Review of Where Love Lies by Julie Cohen

Published: 12th February 2015
Publisher: Transworld


When Felicity steps off the train on the way to meet her husband, she is so sure of everything. Where she is heading, what she will eat at the restaurant, the first words her husband will say when she arrives, their life together. Then she catches a scent of perfume in the air. Forgotten emotions rush to the surface, memories of another man she loved years ago. As it happens again and again, Felicity begins to make decisions that no one can understand. What is happening to her? Is she losing a part of herself, or finding one? How can she truly know where love lies?


In April, I won a Twitter competition from Julie herself. She very kindly sent me a signed copy of her book as well a gorgeous smell candle. I was in a bit of a reading slump when I received the book so I began it straight away and hallelujah, it was the book!

During the opening chapter, Felicity is reminded of a person who is no longer in her life, which gives her the nudge to begin thinking of things she would say if the circumstances were better. I believed this person to be her Mum, but the narrative proved me wrong. As she meets her husband Quinn, all seems to be quickly forgotten yet from the word go, I wanted to get down to the bottom of the smell.

“I’m sorry. So sorry for what I made you do.”

As a main character, Felicity is constant yet with her acts of randomness, the term ‘split personality’ sprung to mind. This, however, made me continue to enjoy the plot because I was very interested in seeing which direction it would go in. Her other half Quinn was quite the opposite; he was calm, focused on life goals and he knew what he was doing in life. His vision about family was a cry from what readers will expect.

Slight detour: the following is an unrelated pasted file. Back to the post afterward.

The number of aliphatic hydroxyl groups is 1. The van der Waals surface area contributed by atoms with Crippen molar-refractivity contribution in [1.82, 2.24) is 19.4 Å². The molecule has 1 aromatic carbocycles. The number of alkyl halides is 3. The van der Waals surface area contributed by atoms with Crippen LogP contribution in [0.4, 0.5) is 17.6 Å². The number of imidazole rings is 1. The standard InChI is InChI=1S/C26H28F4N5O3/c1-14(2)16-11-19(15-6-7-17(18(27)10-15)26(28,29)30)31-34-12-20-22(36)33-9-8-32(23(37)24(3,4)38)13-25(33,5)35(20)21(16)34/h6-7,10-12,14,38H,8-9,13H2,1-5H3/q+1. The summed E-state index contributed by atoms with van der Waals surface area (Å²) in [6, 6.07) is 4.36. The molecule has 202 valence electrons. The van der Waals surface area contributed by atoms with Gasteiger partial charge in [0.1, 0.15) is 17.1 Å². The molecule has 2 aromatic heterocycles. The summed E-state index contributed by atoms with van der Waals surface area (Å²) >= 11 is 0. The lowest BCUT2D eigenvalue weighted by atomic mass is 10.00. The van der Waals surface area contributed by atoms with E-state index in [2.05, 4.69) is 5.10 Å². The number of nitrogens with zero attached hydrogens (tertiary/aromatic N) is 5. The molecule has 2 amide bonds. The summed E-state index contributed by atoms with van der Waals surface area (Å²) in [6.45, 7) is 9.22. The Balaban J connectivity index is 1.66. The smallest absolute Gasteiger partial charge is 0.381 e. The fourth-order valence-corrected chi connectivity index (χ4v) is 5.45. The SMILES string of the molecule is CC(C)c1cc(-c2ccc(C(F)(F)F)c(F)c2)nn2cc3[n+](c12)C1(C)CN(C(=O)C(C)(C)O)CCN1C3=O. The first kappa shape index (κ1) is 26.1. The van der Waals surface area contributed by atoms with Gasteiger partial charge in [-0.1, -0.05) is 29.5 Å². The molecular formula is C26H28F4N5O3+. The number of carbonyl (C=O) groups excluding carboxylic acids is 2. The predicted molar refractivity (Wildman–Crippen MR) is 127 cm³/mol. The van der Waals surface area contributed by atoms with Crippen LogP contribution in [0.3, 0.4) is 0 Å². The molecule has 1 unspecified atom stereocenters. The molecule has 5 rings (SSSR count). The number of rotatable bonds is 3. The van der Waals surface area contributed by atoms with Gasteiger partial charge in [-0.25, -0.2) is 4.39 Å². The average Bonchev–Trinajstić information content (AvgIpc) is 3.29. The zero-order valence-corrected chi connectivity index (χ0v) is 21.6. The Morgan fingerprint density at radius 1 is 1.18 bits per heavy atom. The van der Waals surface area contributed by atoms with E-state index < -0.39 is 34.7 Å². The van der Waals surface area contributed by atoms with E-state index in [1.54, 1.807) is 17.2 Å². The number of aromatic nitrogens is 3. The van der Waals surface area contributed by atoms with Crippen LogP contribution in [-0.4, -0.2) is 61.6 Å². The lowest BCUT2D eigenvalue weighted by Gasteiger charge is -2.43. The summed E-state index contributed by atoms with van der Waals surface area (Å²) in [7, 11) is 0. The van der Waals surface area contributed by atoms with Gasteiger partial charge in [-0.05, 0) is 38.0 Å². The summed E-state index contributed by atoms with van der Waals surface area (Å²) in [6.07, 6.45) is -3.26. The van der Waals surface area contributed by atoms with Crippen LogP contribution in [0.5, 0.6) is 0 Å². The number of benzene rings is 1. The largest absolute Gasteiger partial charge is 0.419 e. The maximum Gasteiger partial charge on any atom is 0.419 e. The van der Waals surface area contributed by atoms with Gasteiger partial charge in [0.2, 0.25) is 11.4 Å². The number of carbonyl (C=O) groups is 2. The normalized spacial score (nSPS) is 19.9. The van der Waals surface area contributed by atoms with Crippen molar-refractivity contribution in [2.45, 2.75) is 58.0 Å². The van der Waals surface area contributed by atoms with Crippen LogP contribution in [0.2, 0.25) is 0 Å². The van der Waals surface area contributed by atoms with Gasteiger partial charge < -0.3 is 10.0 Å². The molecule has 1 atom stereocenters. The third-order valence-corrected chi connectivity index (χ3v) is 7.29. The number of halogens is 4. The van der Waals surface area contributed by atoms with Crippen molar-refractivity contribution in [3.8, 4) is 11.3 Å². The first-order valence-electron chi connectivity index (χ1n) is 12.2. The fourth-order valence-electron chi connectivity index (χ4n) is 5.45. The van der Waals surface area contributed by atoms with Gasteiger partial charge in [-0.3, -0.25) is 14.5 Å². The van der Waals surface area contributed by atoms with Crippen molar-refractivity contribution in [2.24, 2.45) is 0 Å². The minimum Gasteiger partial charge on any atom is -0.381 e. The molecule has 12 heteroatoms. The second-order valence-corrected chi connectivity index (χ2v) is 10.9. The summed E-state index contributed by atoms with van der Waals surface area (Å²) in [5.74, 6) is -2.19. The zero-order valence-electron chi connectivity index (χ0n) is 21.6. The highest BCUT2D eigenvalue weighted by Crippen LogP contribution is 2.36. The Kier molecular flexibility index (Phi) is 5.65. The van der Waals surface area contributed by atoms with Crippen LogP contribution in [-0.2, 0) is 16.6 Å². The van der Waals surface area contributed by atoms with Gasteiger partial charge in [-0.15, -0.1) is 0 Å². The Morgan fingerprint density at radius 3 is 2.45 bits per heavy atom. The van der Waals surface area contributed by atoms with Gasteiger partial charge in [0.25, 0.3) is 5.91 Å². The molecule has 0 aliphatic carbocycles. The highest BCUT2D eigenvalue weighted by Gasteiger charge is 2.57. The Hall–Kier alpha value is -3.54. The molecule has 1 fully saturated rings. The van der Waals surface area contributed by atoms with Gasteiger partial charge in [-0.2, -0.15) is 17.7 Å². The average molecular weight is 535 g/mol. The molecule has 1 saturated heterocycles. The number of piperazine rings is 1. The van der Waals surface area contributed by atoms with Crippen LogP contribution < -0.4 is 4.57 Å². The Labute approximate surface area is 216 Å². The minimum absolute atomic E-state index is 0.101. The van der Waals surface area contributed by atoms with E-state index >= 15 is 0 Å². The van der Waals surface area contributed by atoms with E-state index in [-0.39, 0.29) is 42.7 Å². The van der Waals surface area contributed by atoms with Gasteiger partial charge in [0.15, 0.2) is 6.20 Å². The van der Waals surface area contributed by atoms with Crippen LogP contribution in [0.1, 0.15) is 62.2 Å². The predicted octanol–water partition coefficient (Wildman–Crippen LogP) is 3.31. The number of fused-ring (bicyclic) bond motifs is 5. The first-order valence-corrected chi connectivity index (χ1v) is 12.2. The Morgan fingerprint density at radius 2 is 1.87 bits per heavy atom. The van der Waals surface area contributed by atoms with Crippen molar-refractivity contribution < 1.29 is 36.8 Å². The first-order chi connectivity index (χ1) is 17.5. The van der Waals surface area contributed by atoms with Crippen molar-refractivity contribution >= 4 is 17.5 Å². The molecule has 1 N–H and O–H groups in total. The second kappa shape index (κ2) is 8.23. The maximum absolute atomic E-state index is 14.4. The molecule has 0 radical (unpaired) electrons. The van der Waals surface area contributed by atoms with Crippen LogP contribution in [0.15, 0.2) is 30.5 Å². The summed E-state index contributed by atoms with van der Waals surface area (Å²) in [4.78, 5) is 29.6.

“It’s odd that every relationship we have aside from the first one, is patched together from things we’ve learned already, habits we’re formed with other people.”

The smell which continues to come back to Felicity is about someone she knew around ten years ago and I completely sunk into the whole aspect of a smell reminding you of a person and the memories together. I did, however, feel a little sorry for Quinn as he seemed to go above and beyond for Felicity which wasn’t very well received. The flashbacks were so immensely powerful that they completely took over my mind. Felicity as an older teenager was interesting and a far cry from the adult who floats on thin air in the present narrative. Both fantastic characters yet it made me wonder what happened between those two stages.

“His eyes were this incredible blue, ridiculously blue, as if they’d been coloured in with a swimming-pool-coloured crayon in a brighter hue than the rest of the room.”

Throughout the duration of the narrative, the visuals remained strong and the descriptions of the close-knit village, London and New York plus other places are extremely detailed. There’s not an area which Julie doesn’t cover as a writer. The simplicity of the smell of flowers is vibrate throughout and despite it being such a small element, it works wonders as it’s original and unique. The characters were a pick and mix bunch – all vibrant, all full of different personalities yet at the end of the day, they were family and I loved watching them bond over their daily lives.

“Sometimes friendship means feeling like a berk.”

Overall, the novel is beautiful. There is no other word to describe it and I’m so pleased that I was given the chance to read this extremely wonderful book. It’s full of important life themes which need to be spoken about more often in books. Bravo Julie! I’ll definitely be reading more of her books once they’re available.

Twitter: @julie_cohen


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